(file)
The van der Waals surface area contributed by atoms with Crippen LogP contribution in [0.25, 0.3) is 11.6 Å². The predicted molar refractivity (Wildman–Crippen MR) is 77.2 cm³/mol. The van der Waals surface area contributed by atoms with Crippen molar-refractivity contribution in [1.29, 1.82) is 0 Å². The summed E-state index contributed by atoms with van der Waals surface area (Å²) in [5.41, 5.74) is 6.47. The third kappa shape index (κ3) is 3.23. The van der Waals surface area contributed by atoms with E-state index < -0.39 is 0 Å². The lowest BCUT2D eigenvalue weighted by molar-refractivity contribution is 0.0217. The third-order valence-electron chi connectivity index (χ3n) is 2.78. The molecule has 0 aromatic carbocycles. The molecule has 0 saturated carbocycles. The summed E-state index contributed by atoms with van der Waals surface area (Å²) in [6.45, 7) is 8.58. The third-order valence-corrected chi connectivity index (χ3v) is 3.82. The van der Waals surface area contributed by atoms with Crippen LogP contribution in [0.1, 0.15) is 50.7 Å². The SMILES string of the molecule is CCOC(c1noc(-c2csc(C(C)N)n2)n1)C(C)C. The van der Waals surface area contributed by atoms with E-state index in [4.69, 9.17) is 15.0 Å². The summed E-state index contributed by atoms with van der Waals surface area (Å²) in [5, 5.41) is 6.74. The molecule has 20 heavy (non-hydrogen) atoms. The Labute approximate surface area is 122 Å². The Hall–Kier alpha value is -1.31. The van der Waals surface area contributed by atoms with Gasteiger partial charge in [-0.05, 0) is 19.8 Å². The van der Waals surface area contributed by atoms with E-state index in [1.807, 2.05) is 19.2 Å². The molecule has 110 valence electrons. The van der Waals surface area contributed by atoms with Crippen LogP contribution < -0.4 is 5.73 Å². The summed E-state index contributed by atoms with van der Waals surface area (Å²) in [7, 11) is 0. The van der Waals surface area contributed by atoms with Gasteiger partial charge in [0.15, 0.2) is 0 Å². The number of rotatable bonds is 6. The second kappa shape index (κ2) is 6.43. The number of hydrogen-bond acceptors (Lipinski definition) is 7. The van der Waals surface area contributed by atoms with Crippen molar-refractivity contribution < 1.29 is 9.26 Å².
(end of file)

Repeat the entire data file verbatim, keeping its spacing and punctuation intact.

The van der Waals surface area contributed by atoms with Crippen LogP contribution in [0.25, 0.3) is 11.6 Å². The predicted molar refractivity (Wildman–Crippen MR) is 77.2 cm³/mol. The van der Waals surface area contributed by atoms with Crippen molar-refractivity contribution in [1.29, 1.82) is 0 Å². The summed E-state index contributed by atoms with van der Waals surface area (Å²) in [5.41, 5.74) is 6.47. The third kappa shape index (κ3) is 3.23. The van der Waals surface area contributed by atoms with E-state index < -0.39 is 0 Å². The lowest BCUT2D eigenvalue weighted by molar-refractivity contribution is 0.0217. The third-order valence-electron chi connectivity index (χ3n) is 2.78. The molecule has 0 aromatic carbocycles. The molecule has 0 saturated carbocycles. The summed E-state index contributed by atoms with van der Waals surface area (Å²) in [6.45, 7) is 8.58. The third-order valence-corrected chi connectivity index (χ3v) is 3.82. The van der Waals surface area contributed by atoms with Crippen LogP contribution in [0.1, 0.15) is 50.7 Å². The SMILES string of the molecule is CCOC(c1noc(-c2csc(C(C)N)n2)n1)C(C)C. The van der Waals surface area contributed by atoms with E-state index in [4.69, 9.17) is 15.0 Å². The summed E-state index contributed by atoms with van der Waals surface area (Å²) in [5, 5.41) is 6.74. The molecule has 20 heavy (non-hydrogen) atoms. The Labute approximate surface area is 122 Å². The Hall–Kier alpha value is -1.31. The van der Waals surface area contributed by atoms with Gasteiger partial charge in [-0.05, 0) is 19.8 Å². The van der Waals surface area contributed by atoms with E-state index in [1.807, 2.05) is 19.2 Å². The molecule has 110 valence electrons. The van der Waals surface area contributed by atoms with Crippen LogP contribution < -0.4 is 5.73 Å². The summed E-state index contributed by atoms with van der Waals surface area (Å²) in [7, 11) is 0. The van der Waals surface area contributed by atoms with Gasteiger partial charge in [0.15, 0.2) is 0 Å². The number of rotatable bonds is 6. The second kappa shape index (κ2) is 6.43. The number of hydrogen-bond acceptors (Lipinski definition) is 7. The van der Waals surface area contributed by atoms with Crippen molar-refractivity contribution < 1.29 is 9.26 Å².